Achieving these goals requires changes to both the demand and supply of energy. DOE is addressing both by improving the nation's energy efficiency to reduce energy demand and by investing in technologies and approaches to transform energy supply and transmission. The FY 2010 budget request of $2.3 billion for the Office of Energy Efficiency and Renewable Energy (EERE) will transform the nation's energy infrastructure by investing in a variety of renewable sources of electricity generation and deploying technologies to reduce our dependence on oil and decrease energy use in homes, transportation, and industry. These sources of energy will reduce the production of GHG emissions and usher in a revitalized economy built on the next generation of domestic production. Investments in efficiency R&D, grants to States and weatherization assistance will have immediately tangible benefits by reducing energy use, lowering energy bills, and reducing GHG emissions and helping to create jobs across the country.
This budget request for EERE provides a diverse portfolio of solutions to our energy and environmental challenges. This starts with improving energy efficiency, which can be one of the cheapest, cleanest means of reducing greenhouse gas emissions. The budget includes significant increases in several programs in support of the President's efforts to promote energy efficiency, including these increases:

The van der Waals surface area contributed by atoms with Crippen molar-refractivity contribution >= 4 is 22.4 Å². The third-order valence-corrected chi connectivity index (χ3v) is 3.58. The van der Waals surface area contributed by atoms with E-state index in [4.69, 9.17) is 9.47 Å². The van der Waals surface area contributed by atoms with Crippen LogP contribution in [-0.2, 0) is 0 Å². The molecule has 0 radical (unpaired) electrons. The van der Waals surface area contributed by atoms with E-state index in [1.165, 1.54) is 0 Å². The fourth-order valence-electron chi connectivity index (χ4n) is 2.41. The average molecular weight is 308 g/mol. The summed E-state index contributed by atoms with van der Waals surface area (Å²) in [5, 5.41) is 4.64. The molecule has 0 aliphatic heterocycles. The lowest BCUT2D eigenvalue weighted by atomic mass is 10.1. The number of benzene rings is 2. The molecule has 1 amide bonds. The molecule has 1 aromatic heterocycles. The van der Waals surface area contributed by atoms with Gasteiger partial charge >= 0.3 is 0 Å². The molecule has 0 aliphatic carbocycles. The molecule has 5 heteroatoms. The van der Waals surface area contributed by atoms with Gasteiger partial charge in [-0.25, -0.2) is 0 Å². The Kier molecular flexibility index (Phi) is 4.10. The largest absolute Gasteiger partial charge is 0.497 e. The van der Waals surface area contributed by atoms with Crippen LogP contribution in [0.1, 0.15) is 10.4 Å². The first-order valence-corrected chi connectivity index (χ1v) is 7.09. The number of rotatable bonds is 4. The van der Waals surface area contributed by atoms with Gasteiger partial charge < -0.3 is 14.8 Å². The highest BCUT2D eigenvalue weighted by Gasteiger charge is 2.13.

Building Technology program-- $238 million (+$98 million or 69 percent)
Vehicle Technology program-- $333 million (+$60 million or 22 percent); and
The budget continues the shift to clean and renewable energy, including these increases:
Solar Energy program-- $320 million (+$145 million, or 82 percent);
Wind Energy program-- $75 million (+$20 million, or 36 percent); and
Geothermal program-- $50 million (+$6 million or 14 percent.)
The budget also has funding for:
Fuel Cells Technology ($68.2 million)
Biomass and Biorefinery Systems R&D ($235 million)
Water Power ($30 million)
Industrial Technologies ($100 million)
FEMP ($32.3 million)
Weatherization ($220 million)
State Energy Program Grants ($75 million)
Electricity Transmission and Reliability
The nation's ability to meet the growing demand for reliable electricity is challenged by an aging electricity transmission and distribution system and by vulnerabilities in the U.S. energy supply chain. Despite increasing demand, the U.S. has experienced a long period of underinvestment in power transmission and infrastructure maintenance. The majority of the power delivery system was built on technology developed in the 1960s, 70s and 80s and is limited by the speed with which it can respond to disturbances. This limitation increases the vulnerability of the power system to outages that can spread quickly and have regional effects. Deploying the next generation of clean energy sources will require modernization of U.S. energy infrastructure which will rely on digital network controls and transmission, distribution and storage breakthroughs.